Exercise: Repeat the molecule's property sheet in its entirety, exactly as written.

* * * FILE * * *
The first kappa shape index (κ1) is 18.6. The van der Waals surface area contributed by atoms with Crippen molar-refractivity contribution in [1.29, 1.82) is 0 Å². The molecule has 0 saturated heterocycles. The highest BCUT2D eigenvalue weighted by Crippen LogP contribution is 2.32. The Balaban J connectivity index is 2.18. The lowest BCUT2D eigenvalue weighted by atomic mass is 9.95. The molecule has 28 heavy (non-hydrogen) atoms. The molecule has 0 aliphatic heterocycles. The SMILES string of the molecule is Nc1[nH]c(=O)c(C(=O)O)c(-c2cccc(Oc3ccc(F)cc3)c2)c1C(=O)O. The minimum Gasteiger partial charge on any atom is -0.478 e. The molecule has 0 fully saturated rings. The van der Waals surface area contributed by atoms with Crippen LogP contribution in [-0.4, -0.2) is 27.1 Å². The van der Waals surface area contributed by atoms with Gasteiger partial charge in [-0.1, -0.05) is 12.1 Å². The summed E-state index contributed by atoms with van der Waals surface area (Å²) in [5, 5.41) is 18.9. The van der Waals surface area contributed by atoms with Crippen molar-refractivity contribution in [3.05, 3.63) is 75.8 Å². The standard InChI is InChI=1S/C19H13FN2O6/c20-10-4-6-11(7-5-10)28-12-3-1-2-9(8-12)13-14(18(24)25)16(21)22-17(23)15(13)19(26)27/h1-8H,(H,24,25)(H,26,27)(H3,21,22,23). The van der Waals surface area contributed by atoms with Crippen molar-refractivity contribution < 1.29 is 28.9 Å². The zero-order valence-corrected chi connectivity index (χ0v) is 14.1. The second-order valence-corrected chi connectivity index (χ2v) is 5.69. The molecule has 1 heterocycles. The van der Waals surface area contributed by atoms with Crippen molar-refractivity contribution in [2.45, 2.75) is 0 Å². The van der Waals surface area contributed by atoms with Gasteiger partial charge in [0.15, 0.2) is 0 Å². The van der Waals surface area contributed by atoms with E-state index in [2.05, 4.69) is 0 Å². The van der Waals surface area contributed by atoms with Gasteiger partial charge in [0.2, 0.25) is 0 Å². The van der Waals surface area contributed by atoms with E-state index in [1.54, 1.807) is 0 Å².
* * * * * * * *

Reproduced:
The first kappa shape index (κ1) is 18.6. The van der Waals surface area contributed by atoms with Crippen molar-refractivity contribution in [1.29, 1.82) is 0 Å². The molecule has 0 saturated heterocycles. The highest BCUT2D eigenvalue weighted by Crippen LogP contribution is 2.32. The Balaban J connectivity index is 2.18. The lowest BCUT2D eigenvalue weighted by atomic mass is 9.95. The molecule has 28 heavy (non-hydrogen) atoms. The molecule has 0 aliphatic heterocycles. The SMILES string of the molecule is Nc1[nH]c(=O)c(C(=O)O)c(-c2cccc(Oc3ccc(F)cc3)c2)c1C(=O)O. The minimum Gasteiger partial charge on any atom is -0.478 e. The molecule has 0 fully saturated rings. The van der Waals surface area contributed by atoms with Crippen LogP contribution in [-0.4, -0.2) is 27.1 Å². The van der Waals surface area contributed by atoms with Gasteiger partial charge in [-0.1, -0.05) is 12.1 Å². The summed E-state index contributed by atoms with van der Waals surface area (Å²) in [5, 5.41) is 18.9. The van der Waals surface area contributed by atoms with Crippen molar-refractivity contribution in [3.05, 3.63) is 75.8 Å². The standard InChI is InChI=1S/C19H13FN2O6/c20-10-4-6-11(7-5-10)28-12-3-1-2-9(8-12)13-14(18(24)25)16(21)22-17(23)15(13)19(26)27/h1-8H,(H,24,25)(H,26,27)(H3,21,22,23). The van der Waals surface area contributed by atoms with Crippen molar-refractivity contribution < 1.29 is 28.9 Å². The zero-order valence-corrected chi connectivity index (χ0v) is 14.1. The second-order valence-corrected chi connectivity index (χ2v) is 5.69. The molecule has 1 heterocycles. The van der Waals surface area contributed by atoms with Crippen molar-refractivity contribution in [2.45, 2.75) is 0 Å². The van der Waals surface area contributed by atoms with Gasteiger partial charge in [0.15, 0.2) is 0 Å². The van der Waals surface area contributed by atoms with E-state index in [2.05, 4.69) is 0 Å². The van der Waals surface area contributed by atoms with Gasteiger partial charge in [0.2, 0.25) is 0 Å². The van der Waals surface area contributed by atoms with E-state index in [1.54, 1.807) is 0 Å².